It's sort of an offshoot of how trademark bullying is effective. On the one hand, a large enough company can bully smaller entities into not using anything remotely like its registered trademark, validly or otherwise, just because of the costs associated with those threats. Or there are cases such as this, where the big company can bully the smaller entity until it gets news coverage talking about a supposedly amicable deal.

Both are pernicious, if not equally so.

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Posted on Techdirt - 16 November 2020 @ 7:51pm

Twitch Continues To Trip Over Itself In Response To DMCA Apocalypse

from the do-better dept

What a few weeks for Twitch. You will recall that the platform went about pissing a ton of its talent and viewers off by nuking a metric ton of video content on the site in response to a flood of DMCA takedown notices, most of them from the RIAA. And this truly was the nuclear option, far different from the notice/counternotice system most platforms use. In fact, it was so extraordinary that it arguably lost Twitch its DMCA safe harbor. Regardless, when the company then followed up with a message to all Twitch creators that they should go educate themselves on matters of copyright and proactively delete any recordings or clips that might run afoul of copyright law, it created a cluster-fuck with virtually nobody having any idea how or what they should be doing. In response to the turmoil, Twitch brilliantly rolled out an announcement for a new emoji.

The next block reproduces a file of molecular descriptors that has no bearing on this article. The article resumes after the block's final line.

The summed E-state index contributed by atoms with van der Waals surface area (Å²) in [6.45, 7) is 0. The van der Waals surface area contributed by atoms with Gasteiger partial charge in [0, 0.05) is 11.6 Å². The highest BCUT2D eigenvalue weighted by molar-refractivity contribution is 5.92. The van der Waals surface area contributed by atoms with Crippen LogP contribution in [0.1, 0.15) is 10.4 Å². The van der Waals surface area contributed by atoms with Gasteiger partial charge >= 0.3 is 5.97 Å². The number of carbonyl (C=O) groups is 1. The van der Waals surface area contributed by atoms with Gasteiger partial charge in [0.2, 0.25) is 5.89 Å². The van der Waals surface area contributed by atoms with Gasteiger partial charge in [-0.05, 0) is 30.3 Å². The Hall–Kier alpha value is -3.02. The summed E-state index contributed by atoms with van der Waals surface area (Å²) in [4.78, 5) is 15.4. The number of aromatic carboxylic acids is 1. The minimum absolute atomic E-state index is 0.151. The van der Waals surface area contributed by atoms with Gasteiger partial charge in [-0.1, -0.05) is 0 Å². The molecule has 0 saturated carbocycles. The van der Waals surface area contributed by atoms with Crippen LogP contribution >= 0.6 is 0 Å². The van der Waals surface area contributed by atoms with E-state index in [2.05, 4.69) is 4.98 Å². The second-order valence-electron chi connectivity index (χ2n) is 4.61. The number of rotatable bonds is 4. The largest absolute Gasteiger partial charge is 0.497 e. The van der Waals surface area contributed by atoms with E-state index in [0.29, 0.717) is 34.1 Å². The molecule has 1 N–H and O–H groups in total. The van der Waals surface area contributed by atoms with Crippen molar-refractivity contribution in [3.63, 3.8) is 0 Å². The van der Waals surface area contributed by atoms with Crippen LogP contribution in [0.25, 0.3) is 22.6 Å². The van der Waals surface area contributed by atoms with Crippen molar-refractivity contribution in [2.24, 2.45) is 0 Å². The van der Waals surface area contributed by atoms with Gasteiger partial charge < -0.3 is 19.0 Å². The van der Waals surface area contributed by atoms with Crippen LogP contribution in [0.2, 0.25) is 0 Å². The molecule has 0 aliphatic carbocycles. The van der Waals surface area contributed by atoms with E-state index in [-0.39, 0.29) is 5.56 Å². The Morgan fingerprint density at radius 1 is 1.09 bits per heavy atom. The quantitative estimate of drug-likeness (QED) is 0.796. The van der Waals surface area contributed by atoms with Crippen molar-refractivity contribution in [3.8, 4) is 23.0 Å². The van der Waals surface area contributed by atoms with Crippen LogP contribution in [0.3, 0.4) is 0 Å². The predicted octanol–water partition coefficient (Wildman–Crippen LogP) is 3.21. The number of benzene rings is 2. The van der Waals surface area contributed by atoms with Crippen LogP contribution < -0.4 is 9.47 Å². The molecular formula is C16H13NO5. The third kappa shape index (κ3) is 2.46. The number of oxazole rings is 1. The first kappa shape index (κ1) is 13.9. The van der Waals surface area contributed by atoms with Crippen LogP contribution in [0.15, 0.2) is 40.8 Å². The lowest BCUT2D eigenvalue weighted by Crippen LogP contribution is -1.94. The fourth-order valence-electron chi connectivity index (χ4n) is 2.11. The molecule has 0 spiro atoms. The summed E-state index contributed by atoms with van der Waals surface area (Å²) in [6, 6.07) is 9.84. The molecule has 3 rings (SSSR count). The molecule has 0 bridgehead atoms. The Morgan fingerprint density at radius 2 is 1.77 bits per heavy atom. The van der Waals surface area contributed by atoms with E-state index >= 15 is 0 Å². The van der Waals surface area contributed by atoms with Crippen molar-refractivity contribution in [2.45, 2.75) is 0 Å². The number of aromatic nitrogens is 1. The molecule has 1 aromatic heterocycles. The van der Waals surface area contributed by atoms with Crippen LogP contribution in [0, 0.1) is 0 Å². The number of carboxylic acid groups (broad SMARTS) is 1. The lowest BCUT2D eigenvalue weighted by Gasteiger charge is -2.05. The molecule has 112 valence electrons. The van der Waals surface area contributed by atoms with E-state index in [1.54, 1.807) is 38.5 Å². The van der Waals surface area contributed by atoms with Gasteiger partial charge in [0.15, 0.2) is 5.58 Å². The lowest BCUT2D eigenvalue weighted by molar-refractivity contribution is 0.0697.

And it just keeps getting worse. This week, Twitch has finally come out with an apology to its talent, noting that the company, bought by Amazon in 2014, probably should have been able to provide better tools and a system that wouldn't have required the mass deletion of millions of hours of recorded content.

“You’re rightly upset that the only option we provided was a mass deletion tool for Clips, and that we only gave you three-days notice to use this tool,” the company wrote. “We could have developed more sophisticated, user-friendly tools awhile ago. That we didn’t is on us. And we could have provided creators with a longer time period to address their VOD and Clip libraries—that was a miss as well. We’re truly sorry for these mistakes, and we’ll do better.”

Twitch also committed to developing additional tools that will hopefully grant streamers more granular control over their recorded content, audio, and reviewing/contesting copyright claims, but it did not provide a release date for those much-needed features. It went on to try and explain why it doesn’t just obtain music licensing rights like Facebook has for its livestreaming platform, but while it said that those solutions won’t work for Twitch in particular, it stopped short of explaining exactly why.

So, apology with a side of obfuscation that doesn't actually put creators in any better a place than they were yesterday. There's still no way to counternotice. No commitment from Twitch to supporting creators' rights when it comes to fair use. And the explanation that a licensing deal with the music labels would take too much money away from Twitch creators considering how sparingly they use music in their streams comes along with two problems. The first problem is that the statement leads to an obvious question: You're Amazon; why don't you just eat the licensing costs and let us create?